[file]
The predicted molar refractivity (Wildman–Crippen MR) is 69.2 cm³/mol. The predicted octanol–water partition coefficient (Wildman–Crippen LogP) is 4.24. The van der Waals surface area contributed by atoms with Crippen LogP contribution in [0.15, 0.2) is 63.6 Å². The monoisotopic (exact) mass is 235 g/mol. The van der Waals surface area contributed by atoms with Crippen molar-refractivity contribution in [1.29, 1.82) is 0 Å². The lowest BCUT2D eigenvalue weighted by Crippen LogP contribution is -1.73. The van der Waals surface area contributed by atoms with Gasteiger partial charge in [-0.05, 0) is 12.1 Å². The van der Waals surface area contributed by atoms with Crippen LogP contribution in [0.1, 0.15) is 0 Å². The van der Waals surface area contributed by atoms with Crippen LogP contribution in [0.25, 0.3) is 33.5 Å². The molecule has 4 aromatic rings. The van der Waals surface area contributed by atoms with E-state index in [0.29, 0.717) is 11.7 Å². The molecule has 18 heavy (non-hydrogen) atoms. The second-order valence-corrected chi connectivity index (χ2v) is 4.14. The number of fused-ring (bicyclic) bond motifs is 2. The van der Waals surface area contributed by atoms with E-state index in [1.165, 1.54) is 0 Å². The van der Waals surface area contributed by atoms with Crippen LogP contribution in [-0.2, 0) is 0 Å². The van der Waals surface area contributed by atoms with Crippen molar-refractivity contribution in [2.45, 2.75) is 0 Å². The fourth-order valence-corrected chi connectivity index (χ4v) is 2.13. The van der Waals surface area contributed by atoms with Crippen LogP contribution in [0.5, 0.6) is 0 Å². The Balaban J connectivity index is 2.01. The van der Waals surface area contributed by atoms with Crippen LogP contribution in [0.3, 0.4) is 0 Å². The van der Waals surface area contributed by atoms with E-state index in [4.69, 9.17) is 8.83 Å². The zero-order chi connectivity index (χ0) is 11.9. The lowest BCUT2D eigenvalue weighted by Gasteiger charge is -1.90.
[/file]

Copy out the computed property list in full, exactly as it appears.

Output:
The predicted molar refractivity (Wildman–Crippen MR) is 69.2 cm³/mol. The predicted octanol–water partition coefficient (Wildman–Crippen LogP) is 4.24. The van der Waals surface area contributed by atoms with Crippen LogP contribution in [0.15, 0.2) is 63.6 Å². The monoisotopic (exact) mass is 235 g/mol. The van der Waals surface area contributed by atoms with Crippen molar-refractivity contribution in [1.29, 1.82) is 0 Å². The lowest BCUT2D eigenvalue weighted by Crippen LogP contribution is -1.73. The van der Waals surface area contributed by atoms with Gasteiger partial charge in [-0.05, 0) is 12.1 Å². The van der Waals surface area contributed by atoms with Crippen LogP contribution in [0.1, 0.15) is 0 Å². The van der Waals surface area contributed by atoms with Crippen LogP contribution in [0.25, 0.3) is 33.5 Å². The molecule has 4 aromatic rings. The van der Waals surface area contributed by atoms with E-state index in [0.29, 0.717) is 11.7 Å². The molecule has 18 heavy (non-hydrogen) atoms. The second-order valence-corrected chi connectivity index (χ2v) is 4.14. The number of fused-ring (bicyclic) bond motifs is 2. The van der Waals surface area contributed by atoms with E-state index in [1.165, 1.54) is 0 Å². The van der Waals surface area contributed by atoms with Crippen LogP contribution in [-0.2, 0) is 0 Å². The van der Waals surface area contributed by atoms with Crippen molar-refractivity contribution in [2.45, 2.75) is 0 Å². The fourth-order valence-corrected chi connectivity index (χ4v) is 2.13. The van der Waals surface area contributed by atoms with Crippen LogP contribution in [0.5, 0.6) is 0 Å². The Balaban J connectivity index is 2.01. The van der Waals surface area contributed by atoms with Crippen LogP contribution in [0.3, 0.4) is 0 Å². The van der Waals surface area contributed by atoms with E-state index in [4.69, 9.17) is 8.83 Å². The zero-order chi connectivity index (χ0) is 11.9. The lowest BCUT2D eigenvalue weighted by Gasteiger charge is -1.90.